Acute adrenal crisis is a life-threatening condition that occurs when there is not enough cortisol, a hormone produced by the adrenal glands.
The two adrenal glands are located on top of the kidneys. They consist of the outer portion, called the cortex, and the inner portion, called the medulla. The cortex produces three types of hormones, all of which are called corticosteroids.
Cortisol is a glucocorticoid — a corticosteroid that:
* Helps regulate blood sugar (glucose)
* Holds back the immune response
* Is released as part of the body’s response to stress
Cortisol production is regulated by a small gland just below the brain called the pituitary gland. Cortisol is essential for life.
Adrenal crisis occurs when:
* The adrenal gland is damaged (Addison’s disease, primary adrenal insufficiency)
* The pituitary gland is injured (secondary adrenal insufficiency)
* Adrenal insufficiency is not properly treated
Risk factors for adrenal crisis include:
* Infection and other physical stress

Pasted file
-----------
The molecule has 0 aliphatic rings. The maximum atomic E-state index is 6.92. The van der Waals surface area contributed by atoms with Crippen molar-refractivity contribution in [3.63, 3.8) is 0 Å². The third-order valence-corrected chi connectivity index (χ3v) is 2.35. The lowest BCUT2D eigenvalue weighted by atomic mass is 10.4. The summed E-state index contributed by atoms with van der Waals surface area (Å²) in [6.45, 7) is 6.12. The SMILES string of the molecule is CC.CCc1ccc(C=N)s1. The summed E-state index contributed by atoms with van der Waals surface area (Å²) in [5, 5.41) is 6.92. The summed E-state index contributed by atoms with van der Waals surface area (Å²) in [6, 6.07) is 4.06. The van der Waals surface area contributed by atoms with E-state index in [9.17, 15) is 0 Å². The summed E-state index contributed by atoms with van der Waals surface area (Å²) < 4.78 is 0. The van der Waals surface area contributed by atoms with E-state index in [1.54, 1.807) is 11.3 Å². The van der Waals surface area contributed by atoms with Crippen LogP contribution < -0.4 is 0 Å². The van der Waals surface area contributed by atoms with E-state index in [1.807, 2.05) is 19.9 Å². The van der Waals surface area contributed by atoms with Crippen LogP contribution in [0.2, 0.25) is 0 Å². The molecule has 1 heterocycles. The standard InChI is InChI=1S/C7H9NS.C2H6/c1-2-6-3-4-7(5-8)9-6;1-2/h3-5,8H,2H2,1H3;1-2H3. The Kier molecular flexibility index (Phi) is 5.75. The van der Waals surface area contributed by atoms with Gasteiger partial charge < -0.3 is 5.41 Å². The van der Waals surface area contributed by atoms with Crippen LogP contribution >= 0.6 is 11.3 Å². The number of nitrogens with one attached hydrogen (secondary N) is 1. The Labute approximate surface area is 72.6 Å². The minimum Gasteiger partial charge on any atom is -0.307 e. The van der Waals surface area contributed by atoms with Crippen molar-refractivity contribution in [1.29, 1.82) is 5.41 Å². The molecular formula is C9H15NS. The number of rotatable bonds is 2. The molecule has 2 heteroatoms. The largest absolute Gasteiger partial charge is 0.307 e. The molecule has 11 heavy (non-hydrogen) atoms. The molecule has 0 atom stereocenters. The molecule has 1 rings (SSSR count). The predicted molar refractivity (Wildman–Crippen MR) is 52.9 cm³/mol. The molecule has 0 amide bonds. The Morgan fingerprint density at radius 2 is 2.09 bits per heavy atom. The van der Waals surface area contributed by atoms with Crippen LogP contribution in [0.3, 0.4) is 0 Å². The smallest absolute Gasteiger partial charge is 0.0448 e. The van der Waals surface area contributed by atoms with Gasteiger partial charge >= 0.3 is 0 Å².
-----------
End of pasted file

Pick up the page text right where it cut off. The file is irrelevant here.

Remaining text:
* Injury to the adrenal or pituitary gland
* Stopping treatment with steroids such as prednisone or hydrocortisone too early
Acute adrenal crisis Symptoms
* Abdominal pain
* Confusion or comacoma
* Darkening of the skin
* Dizziness or light-headedness
* Flank pain
* High fever
* Joint pain
* Loss of appetite
* Loss of consciousness
* Low blood pressure
* Profound weakness
* Rapid heart rate
* Rapid respiratoryrespiratory rate (see tachypneatachypnea)
* Shaking chills
* Skin rash or lesions
* Slow, sluggish movement
* Unintentional weight loss
* Unusual and excessive sweating on face or palms
Acute adrenal crisis Treatment
In adrenal crisis, patients need an immediate injection of hydrocortisone through a vein (intravenous) or muscle (intramuscular). You may receive intravenous fluids if you have low blood pressure.
You will need to go to the hospital for treatment and monitoring. If infection caused the crisis, you may need antibiotic therapy.